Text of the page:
While I am shaking my head on the stupidity that some Americans did while they're outside of the country, it made me wondered...What about Americans that are in Japan?

I read a lot of stories about their experiences in Japan in a foreigner's perspective.

Do I believe that Americans might have a bad reputation in Japan? Yes and No.

The reason I said yes is that there's always this one person that's going to be "that American". What I mean is that he/she will do something idiotic that it might give bad reputations to Americans that are staying in the country and others that are planning to go there. It's the saying The good have to suffer from the bad. It's a saying that some American people heard when they were in elementary or middle school. You know that one kid that always gets punished, and everyone else that didn't do anything has to be punished with him. It's kinda the same thing with Americans in Japan.

Plus, since Americans are one of the most common Western foreigners in Japan, it's kinda making the situation a lot tougher. My personal belief for that is since Japan and America are allies politically and a lot of American universities have study abroad programs in Japan, Japanese people are expected Americans to behave the same as them. Like the saying When in Rome, do as the Romans do.

I do understand it's really exciting to go to a different country but at the same time, you're unintentionally representing your country as a whole. Whatever you do wrong in a foreign country, it'll show a negative vibe to foreign countries about America.

The reason I said no is that when you're going to a foreign country for the first time, you will make mistakes. No matter how many times you've read the customs, practiced it at home, watched it from anime or manga, you will make a mistake in a foreign country. It's not going to be a bad mistake, it's one of those rookie mistakes that you'll make on your first trip to a foreign country.

Don't know how to use chopsticks? That's OK!
Don't know how to speak the language? That's OK!
You used an air horn in a Japanese train, especially in rush hour? Yeah....no, that's kinda immature and disrespectful.

For Americans that are in a foreign country or going to a foreign country in the future, PLEASE DON'T BE "THAT AMERICAN"!! It's bad enough that about 65% of the world is still mocking us almost every day, you don't want Japan to be one of them.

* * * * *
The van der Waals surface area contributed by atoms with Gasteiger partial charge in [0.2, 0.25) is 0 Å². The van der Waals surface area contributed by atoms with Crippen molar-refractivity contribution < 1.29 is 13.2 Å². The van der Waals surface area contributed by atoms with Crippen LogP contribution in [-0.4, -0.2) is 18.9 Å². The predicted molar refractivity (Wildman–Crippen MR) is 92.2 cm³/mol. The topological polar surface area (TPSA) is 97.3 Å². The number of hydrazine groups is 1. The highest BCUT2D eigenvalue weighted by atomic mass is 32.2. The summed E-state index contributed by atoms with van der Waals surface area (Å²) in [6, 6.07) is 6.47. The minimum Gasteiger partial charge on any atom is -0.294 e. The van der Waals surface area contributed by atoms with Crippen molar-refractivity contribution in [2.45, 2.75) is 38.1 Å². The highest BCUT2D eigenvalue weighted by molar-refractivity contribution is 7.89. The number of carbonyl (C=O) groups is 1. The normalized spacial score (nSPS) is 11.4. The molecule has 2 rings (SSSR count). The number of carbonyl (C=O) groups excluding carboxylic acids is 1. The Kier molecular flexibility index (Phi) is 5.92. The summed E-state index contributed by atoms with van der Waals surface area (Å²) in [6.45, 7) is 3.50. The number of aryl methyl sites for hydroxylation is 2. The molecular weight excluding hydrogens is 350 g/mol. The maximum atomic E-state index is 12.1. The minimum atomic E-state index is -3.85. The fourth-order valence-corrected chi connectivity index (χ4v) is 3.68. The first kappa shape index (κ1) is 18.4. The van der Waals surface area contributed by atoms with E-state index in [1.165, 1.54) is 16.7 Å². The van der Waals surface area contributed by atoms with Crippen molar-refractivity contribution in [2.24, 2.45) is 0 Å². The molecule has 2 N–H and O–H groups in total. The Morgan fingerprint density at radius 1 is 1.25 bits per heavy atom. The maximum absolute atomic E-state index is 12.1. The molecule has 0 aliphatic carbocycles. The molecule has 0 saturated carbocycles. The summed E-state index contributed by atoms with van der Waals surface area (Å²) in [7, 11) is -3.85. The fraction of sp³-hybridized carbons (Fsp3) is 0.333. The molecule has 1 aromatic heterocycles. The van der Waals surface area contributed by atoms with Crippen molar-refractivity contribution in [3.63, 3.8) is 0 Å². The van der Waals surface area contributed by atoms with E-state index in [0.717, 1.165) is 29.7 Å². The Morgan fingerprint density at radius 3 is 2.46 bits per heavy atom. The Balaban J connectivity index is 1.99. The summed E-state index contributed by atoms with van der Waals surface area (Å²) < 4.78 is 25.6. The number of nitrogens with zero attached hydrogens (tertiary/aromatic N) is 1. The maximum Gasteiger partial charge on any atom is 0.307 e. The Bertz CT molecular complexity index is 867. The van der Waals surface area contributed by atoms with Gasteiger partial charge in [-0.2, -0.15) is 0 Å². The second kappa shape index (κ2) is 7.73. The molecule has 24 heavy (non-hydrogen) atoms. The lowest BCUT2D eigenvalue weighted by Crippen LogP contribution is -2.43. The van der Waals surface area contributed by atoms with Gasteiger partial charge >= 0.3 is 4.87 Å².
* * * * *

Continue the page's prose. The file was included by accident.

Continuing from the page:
Follow the rules, be respectful to the natives, try something new, be humble,...

Just anything you can do that is positive and respectful of the culture.

Be respectful,
Jay Nakamura

Thursday, November 30, 2017

Why Do I Love Keisuke Honda?

For those of you that don't know, I am a huge soccer freak. I'm like the American version of Endou Mamoru (leading character of the anime series Inazuma Eleven). When I was in high school, my soccer ball was the closest friend I had. It helped me practice my skills, help me get fit, and help me relax and take my mind out of all the problems I have outside of soccer. I played it almost every day during lunchtime and after school. I loved soccer so much that I was nicknamed "Soccer Boy" in my high school because of my intense passion for soccer. However, in my senior year in high school, a lot of underclassmen and upperclassmen students was mad and/or confused that the head coach of the soccer team didn't pick me for the soccer team since I was more passionate at soccer and hard-working than most of the kids that were already on the team. Although I was upset that I wasn't picked for the team in my senior year, I have to accept defeat since I gave it all without any regrets.

Image result for keisuke honda
Honda at Pachuca
With many soccer players and soccer fans have their favorite players that are mainly Lionel Messi (Argentine soccer player), Cristiano Ronaldo (Portuguese soccer player), or Neymar (Brazilian soccer player), my favorite soccer was Keisuke Honda, the Japanese version of Cristiano Ronaldo. That's right. Keisuke Honda. The Japanese soccer player that played first in Nagoya Grampus and now plays for Pachuca in the Mexican soccer league.

Whenever I heard anything dealing with Keisuke Honda, my inner fan-girl screams inside of my body. I believed that he's one of the most underrated soccer players in the world. However, not really underrated in the Asian countries...

Keisuke was one of that handful of Japanese soccer players that has the opportunity to play in European leagues, which have really tough leagues that only the best of the best plays in. However, I do believe that Keisuke Honda is arguably one of the best soccer players in modern Japanese history (if not all-time).

The reason that Keisuke stands out from some of the Japanese players playing in European leagues is that he plays in really strong teams that are notable not in their league but in the entire continent.

The best part of Keisuke that I admire the most is mainly his dribbling and his shooting from long-distance. He might not have the same as some of the best shooters in the world, but he's making it a tight race. He dribbles so swiftly and with a lot of focus and precision. That could be one of many reasons that he did score a good amount of goals in CSKA Moscow (Russia) and AC Milan (Italy).